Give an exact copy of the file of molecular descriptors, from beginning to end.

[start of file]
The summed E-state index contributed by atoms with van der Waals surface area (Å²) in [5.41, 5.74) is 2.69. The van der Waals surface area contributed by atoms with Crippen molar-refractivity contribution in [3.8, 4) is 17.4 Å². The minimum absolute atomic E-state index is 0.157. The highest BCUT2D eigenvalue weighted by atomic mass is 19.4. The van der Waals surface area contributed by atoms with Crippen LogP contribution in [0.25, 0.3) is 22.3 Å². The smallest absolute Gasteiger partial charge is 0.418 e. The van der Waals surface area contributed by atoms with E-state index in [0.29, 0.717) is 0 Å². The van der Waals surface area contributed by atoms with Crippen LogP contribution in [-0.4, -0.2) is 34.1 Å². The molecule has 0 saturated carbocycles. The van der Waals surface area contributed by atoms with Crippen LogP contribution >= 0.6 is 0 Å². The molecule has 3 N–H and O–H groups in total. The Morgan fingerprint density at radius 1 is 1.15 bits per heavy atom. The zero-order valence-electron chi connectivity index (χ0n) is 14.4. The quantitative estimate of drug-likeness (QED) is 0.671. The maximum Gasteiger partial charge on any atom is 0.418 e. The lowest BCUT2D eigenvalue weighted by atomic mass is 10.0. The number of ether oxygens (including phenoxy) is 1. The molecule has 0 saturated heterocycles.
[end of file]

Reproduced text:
The summed E-state index contributed by atoms with van der Waals surface area (Å²) in [5.41, 5.74) is 2.69. The van der Waals surface area contributed by atoms with Crippen molar-refractivity contribution in [3.8, 4) is 17.4 Å². The minimum absolute atomic E-state index is 0.157. The highest BCUT2D eigenvalue weighted by atomic mass is 19.4. The van der Waals surface area contributed by atoms with Crippen LogP contribution in [0.25, 0.3) is 22.3 Å². The smallest absolute Gasteiger partial charge is 0.418 e. The van der Waals surface area contributed by atoms with E-state index in [0.29, 0.717) is 0 Å². The van der Waals surface area contributed by atoms with Crippen LogP contribution in [-0.4, -0.2) is 34.1 Å². The molecule has 0 saturated carbocycles. The van der Waals surface area contributed by atoms with Crippen LogP contribution >= 0.6 is 0 Å². The molecule has 3 N–H and O–H groups in total. The Morgan fingerprint density at radius 1 is 1.15 bits per heavy atom. The zero-order valence-electron chi connectivity index (χ0n) is 14.4. The quantitative estimate of drug-likeness (QED) is 0.671. The maximum Gasteiger partial charge on any atom is 0.418 e. The lowest BCUT2D eigenvalue weighted by atomic mass is 10.0. The number of ether oxygens (including phenoxy) is 1. The molecule has 0 saturated heterocycles.